Sir William sent him to Cork, Ireland, in 1667 to arrange rents and leases on the family properties. Once again, Penn attended the itinerant preaching of Thomas Loe: “Bear the cross, and stand faithful to God, then he will give thee an everlasting crown of glory, that shall not be taken from thee. There is no other way that shall prosper than that which holy men of old have walked.”
William Penn was the right man at the right time to carry the Lord’s work forward as the sixth messenger to the church. Exactly five prophetic months after the opening of the Reformation (150 years, Revelation 9:10) saw young Penn arrested for the first of many times (November 3, 1667). His crime was attending a “heretical” Quaker assembly on Sunday. Penn’s protest for the “open door” (Revelation 3:8) of religious liberty, and the separation of church and state, would be his life’s theme. No European state, Catholic or Protestant, tolerated such liberty. Penn was the Lord’s messenger who would remake the world.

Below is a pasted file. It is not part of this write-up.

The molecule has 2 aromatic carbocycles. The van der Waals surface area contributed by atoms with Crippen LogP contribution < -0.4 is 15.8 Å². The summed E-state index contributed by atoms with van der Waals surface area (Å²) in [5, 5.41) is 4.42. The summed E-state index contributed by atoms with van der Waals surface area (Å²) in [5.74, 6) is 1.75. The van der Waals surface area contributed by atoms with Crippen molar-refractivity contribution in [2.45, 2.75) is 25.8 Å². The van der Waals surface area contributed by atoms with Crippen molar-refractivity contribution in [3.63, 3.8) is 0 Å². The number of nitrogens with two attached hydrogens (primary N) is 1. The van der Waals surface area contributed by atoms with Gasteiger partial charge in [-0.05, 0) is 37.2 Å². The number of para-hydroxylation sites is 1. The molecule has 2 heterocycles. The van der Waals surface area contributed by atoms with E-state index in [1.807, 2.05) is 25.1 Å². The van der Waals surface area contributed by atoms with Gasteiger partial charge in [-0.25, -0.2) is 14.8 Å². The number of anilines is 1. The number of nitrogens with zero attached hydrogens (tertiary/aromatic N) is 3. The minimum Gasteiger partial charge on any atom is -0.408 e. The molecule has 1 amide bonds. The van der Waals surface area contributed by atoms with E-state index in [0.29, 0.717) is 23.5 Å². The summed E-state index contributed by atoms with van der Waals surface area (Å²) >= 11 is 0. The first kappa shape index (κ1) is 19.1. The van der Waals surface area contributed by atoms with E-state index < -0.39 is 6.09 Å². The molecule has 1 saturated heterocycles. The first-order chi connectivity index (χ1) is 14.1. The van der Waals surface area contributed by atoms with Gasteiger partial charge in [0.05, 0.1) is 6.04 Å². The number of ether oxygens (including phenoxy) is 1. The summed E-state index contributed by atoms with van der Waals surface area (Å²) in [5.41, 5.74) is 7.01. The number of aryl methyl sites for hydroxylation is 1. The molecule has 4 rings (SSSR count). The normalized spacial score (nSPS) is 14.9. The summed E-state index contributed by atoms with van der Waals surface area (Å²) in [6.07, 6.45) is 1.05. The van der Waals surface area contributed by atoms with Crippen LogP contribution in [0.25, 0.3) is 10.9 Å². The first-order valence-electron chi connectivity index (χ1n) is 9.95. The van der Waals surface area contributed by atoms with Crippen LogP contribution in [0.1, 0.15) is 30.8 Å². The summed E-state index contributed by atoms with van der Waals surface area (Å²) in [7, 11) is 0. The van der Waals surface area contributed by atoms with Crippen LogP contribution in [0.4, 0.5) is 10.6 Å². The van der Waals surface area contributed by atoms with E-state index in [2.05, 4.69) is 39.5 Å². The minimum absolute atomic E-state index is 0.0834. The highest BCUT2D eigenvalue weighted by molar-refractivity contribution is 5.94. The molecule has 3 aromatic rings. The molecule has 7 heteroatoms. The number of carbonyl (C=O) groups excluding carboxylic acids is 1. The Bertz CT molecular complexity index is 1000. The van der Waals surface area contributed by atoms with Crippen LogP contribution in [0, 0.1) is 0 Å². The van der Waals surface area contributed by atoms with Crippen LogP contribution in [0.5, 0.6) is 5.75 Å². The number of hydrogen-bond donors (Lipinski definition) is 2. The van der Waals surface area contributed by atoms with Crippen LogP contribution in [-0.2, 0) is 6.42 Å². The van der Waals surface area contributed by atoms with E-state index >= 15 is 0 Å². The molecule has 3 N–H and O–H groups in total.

Sir William turned his son out of the house. Not surprisingly, lengthy theological treatises from Young William to his father went unheeded. Penn next wrote the treatise, The Sandy Foundation Shaken. This put him into the Tower of London.
The Cross and Crown
Penn was not idle while in the Tower. He wrote No Cross — No Crown; A Discourse showing the Nature and Discipline of the Holy Cross of Christ, and that Denial of Self, and Daily Bearing of Christ’s Cross, is Alone the Way to Rest and the Kingdom of God. Even after three hundred years, and 53 editions, it is a moving call to consecrated living. The wide distribution of editions in French, German, and Dutch, served to fix the image of the Cross and Crown in Christian hearts: